Cancel Outrage Requires No Mirrors: WaPo Writer Slams Buccaneers Mascot While Being a Pirate Lover Herself

Another example of intolerance flowing in only one direction.

We just saw the culmination of the NFL season and since many people were enjoying something at the same time, there is a faction of the country that is compelled to come forward and dump on the proceedings. The Super Bowl is a major event enjoyed by millions, so of course, there had to be those who were not the center of attention, demanding some form of recognition by being contrarian.


Mostly these are easily ignored cranks, but on occasion, they go so far in their social activist outrage they beg to be recognized — but not in the way they intended. Take as an example this reality show contestant who is running for a district attorney seat in New York, cramming multiple virtue-signaling entries inside a single tweet.

The media is no less prone to this desire to dump on the frivolity. Over at the Washington Post, they took a look at the participants of the NFL championship game and they saw problems with the representation of one team. The surprising aspect was they did not take aim at the arrowhead-wielding franchise, as expected, instead finding issues with the franchise from Florida. The best is that the complaint arrives from an individual who is guilty of the very glorification she alleges is a problem.

This may come as a shock to…well, to nobody, but the team christened the Buccaneers are actually named after some historical figures who were themselves rather problematic. Thankfully, WaPo saw fit to dedicate column space to a historian who could lend some shading on the issue, and as a result, we have come to learn that those homicidal and plundering pirates may be considered to have a negative connotation.


Jamie L.H. Goodall is a staff historian at the U.S. Army Center of Military History, and in a recent op-ed, she goes into detail affirming for us details that should be evident to anyone over the age of 5 years old. The first issue is the original team logo was a more Hollywood portrayal of the character, but when they changed the logo and team colors in 1997, the use of a cutlass to fly the Jolly Roger became ‘’more aggressive, menacing’’.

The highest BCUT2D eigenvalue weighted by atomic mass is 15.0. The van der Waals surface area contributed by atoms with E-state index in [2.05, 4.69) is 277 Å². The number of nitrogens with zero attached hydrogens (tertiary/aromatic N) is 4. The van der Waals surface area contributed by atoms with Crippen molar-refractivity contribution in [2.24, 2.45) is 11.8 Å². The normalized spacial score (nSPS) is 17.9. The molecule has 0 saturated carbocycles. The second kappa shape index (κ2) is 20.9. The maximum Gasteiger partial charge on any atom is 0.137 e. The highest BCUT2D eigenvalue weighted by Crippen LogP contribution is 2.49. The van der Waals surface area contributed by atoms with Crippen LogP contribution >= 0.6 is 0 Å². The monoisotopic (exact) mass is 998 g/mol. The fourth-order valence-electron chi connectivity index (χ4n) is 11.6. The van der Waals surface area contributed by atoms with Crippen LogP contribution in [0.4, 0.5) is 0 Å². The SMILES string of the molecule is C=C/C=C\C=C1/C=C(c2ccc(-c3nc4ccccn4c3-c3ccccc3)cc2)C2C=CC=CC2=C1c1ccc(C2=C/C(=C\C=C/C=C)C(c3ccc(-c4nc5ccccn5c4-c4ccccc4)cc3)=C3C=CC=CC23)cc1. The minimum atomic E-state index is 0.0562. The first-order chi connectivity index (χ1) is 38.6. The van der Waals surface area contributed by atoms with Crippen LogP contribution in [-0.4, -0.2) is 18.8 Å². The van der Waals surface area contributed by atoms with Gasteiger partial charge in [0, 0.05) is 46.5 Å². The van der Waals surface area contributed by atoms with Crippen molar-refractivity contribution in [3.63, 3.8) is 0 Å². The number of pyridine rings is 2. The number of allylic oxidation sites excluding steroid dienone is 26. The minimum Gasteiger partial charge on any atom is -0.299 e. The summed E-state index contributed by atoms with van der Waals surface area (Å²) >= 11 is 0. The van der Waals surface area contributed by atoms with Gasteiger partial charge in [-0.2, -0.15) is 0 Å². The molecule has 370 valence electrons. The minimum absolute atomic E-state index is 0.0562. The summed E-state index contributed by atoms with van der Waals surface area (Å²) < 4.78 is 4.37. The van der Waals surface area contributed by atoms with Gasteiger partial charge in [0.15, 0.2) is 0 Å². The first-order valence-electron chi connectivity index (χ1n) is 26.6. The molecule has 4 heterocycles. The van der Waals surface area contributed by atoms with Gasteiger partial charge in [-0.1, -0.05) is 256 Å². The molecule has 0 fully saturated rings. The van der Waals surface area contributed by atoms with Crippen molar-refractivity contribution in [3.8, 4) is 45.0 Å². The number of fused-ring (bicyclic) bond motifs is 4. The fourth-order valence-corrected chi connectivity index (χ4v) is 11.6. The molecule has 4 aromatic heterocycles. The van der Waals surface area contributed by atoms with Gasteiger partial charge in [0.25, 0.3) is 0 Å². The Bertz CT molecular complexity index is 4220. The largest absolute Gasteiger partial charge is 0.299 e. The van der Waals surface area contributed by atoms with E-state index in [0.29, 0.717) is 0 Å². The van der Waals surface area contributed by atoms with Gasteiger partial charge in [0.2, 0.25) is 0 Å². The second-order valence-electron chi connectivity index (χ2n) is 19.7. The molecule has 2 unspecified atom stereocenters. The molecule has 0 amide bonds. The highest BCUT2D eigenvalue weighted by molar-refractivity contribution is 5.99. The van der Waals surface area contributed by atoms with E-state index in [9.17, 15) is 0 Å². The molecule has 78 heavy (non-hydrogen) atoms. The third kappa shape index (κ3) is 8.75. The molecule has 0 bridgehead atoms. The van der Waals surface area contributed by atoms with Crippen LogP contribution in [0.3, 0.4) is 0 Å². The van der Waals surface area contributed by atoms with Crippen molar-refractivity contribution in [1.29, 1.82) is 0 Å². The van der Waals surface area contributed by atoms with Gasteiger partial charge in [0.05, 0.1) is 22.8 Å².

We also learn there is a danger in romanticizing pirates. ’’Why? Because it takes these murderous thieves who did terrible things — like locking women and children in a burning church — and makes them a symbol of freedom and adventure, erasing their wicked deeds from historical memory.’’ I am at loss as to how a team employs a logo that can be deemed menacing while at the same time being accused of erasing the menace.

I am also at a loss how an individual can consider it dangerous to romanticize pirates while she has done so herself. For example, how do we take the stern lecture about not glamorizing the life and imagery of these hateful and murderous individuals when she has decided it perfectly acceptable to get a large tattoo of one of these unacceptable historical figures?

We can assume that Goodall has herself fallen prey to the very issue she raises, that ”Perhaps time has dulled us to the atrocities committed by these 17th and 18th-century outlaws.” Yes, Jamie, this seems plausible, and perhaps those who have been dulled to those atrocities should not condemn others for being so dulled.


The historian has clearly received her share of blowback for her frontal assault on the broadside of NFL history, given that she has locked down her social media accounts after publication. In her accounts, there were other pictures of her sporting regalia emblazoned with pirate iconography, in a clear sign that she has been dulled to the violence of these ocean raiders and romanticizing the troubling and complicated history of the subject.

It makes sense that she would wave the white flag and lock her account down in a sign of surrender. Her hypocritical stance on the issue of pirates means her accusations were completely blown out of the water.


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